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Tar Sands – Dangerous Distraction or Just Plain Dangerous?

Susan Casey-Lefkowitz

Posted May 29, 2009 in Moving Beyond Oil, Saving Wildlife and Wild Places, Solving Global Warming

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 Last week the Council on Foreign Relations (CFR) released a new report The Canadian Oil Sands: Energy Security vs. Climate Change. The report attempts to address a debate about whether the United States needs further expansion of tar sands oil development. The report got it fundamentally wrong.

Clean transportation solutions for the 21st century such as wind and solar to power electrified vehicles are endless. We can lead the technological development of these solutions and put American ingenuity to work. So why would this new report emphasize the importance of Canada expanding its extraction of, and the United States increasing its reliance on, high carbon and environmentally destructive tar sands oil?  Our reliance on oil has led us into dangerous places and oil is a limited resource, threatens our national security and pollutes our atmosphere and damages our health. Even though the tar sands are located in a friendly neighboring country, expansion of the tar sands means more of the same. This report endorses business as usual, in a business that is underminig our ability to build a clean energy economy. What the report fails to acknowledge is that while oil will be around for a while, we must now take steps toward a post-petroleum society. Postponing that day by expanding ever more remote, dirty and dangerous sources of synthetic crude is not a strategy for energy security.

The report concludes that "For the near future, the economic and security value of oil sands expansion will likely outweigh the climate damages that the oil sands create..."  This perspective fails to account for the costs and risks from locking us into an immensely expensive and complex tar sands infrastructure that does not make sense for a sharply emissions-constrained future.

The report sets out to analyze "complex tradeoffs" in expanding the Canadian tar sands. It says that some argue that Canadian tar sands are an "energy security godsend" and others argue that they are a "climate disaster". It is significant that the report concludes that tar sands are not critical to U.S. energy security. However, it then goes on to conclude that tar sands are also not catastrophic for climate change. It makes policy recommendations that seem to have little basis in the need for a varied toolkit of solutions and that would largely support expansion of tar sands oil development. But expansion of tar sands oil development cannot be reconciled with the imperative to reduce the deterioration of our atmosphere.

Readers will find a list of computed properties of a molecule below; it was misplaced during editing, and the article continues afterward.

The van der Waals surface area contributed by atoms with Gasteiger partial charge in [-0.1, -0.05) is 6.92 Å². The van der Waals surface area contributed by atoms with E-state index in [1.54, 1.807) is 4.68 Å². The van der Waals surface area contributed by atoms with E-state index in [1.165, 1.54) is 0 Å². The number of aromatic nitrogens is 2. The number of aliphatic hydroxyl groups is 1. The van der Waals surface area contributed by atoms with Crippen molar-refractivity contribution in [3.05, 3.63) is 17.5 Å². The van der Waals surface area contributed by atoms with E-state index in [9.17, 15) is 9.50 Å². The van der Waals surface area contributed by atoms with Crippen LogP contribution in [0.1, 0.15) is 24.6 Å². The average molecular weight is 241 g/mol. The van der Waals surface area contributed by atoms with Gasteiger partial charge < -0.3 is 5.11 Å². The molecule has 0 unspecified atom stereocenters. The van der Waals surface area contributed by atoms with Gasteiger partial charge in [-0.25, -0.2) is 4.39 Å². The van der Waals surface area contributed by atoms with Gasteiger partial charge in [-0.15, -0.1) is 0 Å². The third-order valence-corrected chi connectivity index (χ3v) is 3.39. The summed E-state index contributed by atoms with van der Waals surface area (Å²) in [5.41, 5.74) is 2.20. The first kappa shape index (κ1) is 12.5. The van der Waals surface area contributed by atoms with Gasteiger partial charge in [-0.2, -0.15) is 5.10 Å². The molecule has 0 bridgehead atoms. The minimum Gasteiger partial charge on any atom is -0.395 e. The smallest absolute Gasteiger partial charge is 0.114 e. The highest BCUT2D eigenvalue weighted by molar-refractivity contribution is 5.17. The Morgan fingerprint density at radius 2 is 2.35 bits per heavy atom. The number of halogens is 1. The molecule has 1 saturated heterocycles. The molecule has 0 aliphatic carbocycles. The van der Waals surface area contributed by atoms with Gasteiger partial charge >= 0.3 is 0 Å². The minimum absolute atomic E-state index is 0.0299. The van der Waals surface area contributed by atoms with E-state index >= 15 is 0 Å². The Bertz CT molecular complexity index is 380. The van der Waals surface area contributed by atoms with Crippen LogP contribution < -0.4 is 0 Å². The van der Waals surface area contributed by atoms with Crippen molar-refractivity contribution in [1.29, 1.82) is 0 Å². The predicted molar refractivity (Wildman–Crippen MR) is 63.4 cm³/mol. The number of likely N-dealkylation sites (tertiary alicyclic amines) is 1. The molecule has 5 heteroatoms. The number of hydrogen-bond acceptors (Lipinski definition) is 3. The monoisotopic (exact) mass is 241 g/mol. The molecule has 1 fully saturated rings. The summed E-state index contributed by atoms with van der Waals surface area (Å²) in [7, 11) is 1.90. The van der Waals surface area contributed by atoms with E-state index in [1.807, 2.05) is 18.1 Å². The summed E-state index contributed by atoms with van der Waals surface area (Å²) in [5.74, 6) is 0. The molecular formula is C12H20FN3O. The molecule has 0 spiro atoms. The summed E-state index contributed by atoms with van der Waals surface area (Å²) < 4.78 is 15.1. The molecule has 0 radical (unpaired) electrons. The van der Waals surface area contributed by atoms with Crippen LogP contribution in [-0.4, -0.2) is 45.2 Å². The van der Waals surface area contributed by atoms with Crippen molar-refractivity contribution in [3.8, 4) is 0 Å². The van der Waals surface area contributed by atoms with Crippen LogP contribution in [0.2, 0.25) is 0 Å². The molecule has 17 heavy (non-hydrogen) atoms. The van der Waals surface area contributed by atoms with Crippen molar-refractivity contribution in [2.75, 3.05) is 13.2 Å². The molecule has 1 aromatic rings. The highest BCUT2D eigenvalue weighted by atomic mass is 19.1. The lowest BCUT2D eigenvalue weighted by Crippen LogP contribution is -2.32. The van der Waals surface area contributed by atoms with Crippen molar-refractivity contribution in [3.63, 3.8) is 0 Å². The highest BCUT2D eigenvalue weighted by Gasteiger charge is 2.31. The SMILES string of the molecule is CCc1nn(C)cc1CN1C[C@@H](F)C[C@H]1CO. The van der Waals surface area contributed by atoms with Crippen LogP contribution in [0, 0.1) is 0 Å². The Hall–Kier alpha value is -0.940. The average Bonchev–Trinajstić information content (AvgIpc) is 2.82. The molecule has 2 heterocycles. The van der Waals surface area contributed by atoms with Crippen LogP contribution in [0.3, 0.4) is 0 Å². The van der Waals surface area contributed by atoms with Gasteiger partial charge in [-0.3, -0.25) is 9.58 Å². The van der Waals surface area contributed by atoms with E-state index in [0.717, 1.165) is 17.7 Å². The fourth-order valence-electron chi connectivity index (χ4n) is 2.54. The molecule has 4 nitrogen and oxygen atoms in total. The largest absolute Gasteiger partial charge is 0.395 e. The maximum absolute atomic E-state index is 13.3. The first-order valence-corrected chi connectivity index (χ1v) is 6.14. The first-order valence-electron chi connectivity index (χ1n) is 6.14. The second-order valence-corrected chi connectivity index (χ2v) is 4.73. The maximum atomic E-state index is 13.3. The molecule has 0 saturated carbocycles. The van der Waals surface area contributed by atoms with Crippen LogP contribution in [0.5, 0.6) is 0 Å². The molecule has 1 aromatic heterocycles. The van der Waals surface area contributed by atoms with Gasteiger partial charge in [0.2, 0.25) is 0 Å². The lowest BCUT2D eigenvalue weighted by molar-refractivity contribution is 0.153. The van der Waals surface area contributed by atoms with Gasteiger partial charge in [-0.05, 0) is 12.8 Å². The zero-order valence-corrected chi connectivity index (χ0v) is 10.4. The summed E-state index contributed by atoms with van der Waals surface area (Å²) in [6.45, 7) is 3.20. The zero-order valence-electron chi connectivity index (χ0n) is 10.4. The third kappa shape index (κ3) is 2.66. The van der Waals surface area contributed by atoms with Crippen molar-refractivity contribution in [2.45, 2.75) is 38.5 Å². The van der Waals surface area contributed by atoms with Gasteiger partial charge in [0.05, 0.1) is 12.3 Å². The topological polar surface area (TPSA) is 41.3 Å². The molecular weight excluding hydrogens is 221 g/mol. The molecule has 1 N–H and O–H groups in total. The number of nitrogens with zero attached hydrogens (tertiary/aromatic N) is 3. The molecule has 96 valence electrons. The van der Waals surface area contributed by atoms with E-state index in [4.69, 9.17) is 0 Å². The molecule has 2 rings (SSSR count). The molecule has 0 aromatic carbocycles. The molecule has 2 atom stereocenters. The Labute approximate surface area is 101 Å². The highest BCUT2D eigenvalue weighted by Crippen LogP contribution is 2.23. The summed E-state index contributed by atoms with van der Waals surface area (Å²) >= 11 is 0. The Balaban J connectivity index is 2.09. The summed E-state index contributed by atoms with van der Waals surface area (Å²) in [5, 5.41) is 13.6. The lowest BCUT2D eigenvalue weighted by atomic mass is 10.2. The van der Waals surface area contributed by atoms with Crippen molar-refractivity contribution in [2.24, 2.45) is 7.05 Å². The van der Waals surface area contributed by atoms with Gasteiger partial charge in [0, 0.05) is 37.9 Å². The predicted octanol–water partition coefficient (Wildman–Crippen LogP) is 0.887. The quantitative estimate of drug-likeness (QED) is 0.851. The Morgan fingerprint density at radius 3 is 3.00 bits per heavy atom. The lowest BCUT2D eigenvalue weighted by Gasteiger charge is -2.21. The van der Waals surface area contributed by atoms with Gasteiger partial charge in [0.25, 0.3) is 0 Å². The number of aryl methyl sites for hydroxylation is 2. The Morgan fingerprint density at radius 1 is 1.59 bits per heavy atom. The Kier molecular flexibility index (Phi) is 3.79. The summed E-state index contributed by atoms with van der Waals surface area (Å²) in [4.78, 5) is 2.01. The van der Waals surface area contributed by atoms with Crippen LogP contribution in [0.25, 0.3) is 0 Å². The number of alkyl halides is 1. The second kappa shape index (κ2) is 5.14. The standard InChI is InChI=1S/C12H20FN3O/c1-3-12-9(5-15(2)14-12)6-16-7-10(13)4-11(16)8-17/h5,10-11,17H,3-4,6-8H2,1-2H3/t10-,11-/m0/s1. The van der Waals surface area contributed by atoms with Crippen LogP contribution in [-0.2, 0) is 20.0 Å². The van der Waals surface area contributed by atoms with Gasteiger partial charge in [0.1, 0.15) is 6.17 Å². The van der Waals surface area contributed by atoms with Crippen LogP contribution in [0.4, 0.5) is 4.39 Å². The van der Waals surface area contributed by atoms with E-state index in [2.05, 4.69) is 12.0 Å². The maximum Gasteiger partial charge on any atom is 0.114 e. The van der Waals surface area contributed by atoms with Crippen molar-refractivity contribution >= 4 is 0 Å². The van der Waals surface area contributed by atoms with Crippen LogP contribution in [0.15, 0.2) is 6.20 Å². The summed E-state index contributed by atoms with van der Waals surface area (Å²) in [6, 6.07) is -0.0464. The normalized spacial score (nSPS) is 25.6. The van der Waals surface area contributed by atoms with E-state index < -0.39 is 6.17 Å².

The CFR report will undoubtedly be used by those who want to justify expansion of tar sands oil. What the report neglects to acknowledge is that tar sands oil exemplifies a big step down a path that is dangerous and destructive. If we do not address oil demand, we will end up with dependence on ever harder to access, dirtier and more destructive forms of fuel such as liquid coal, oil shale and others. This debate is not just about tar sands, but about which path we wish to choose for our energy and transportation needs. Those of us looking forward to a new way of doing business know that we can reduce our dependence on oil by implementing the policies that the President supports and is already moving to put into place for cleaner energy and transportation solutions. It is by reducing our dependence on oil that we will actually achieve energy and climate security. President Obama, speaking Wednesday at Nellis Air Force base, said that we cannot bear the cost of our oil addiction any longer. He said that we are trying to build a firmer foundation for economic growth by harnessing the power of clean, renewable energy. This vision does not pit energy security against climate change - that is a false dichotomy used in the CFR report. Instead, it redefines energy security as including climate security.

The United States cannot afford to undermine its efforts to move forward in building a clean energy economy by supporting expansion of tar sands oil. Increasing our reliance on tar sands oil would take us backwards rather than forwards. The report raises the question of whether the debate over tar sands is a "dangerous distraction." Far from it - this is a critical debate that needs to end in our realization that tar sands oil production is just plain dangerous - to our health and to our future.

  

Here's a more detailed look at some of the points made in the report: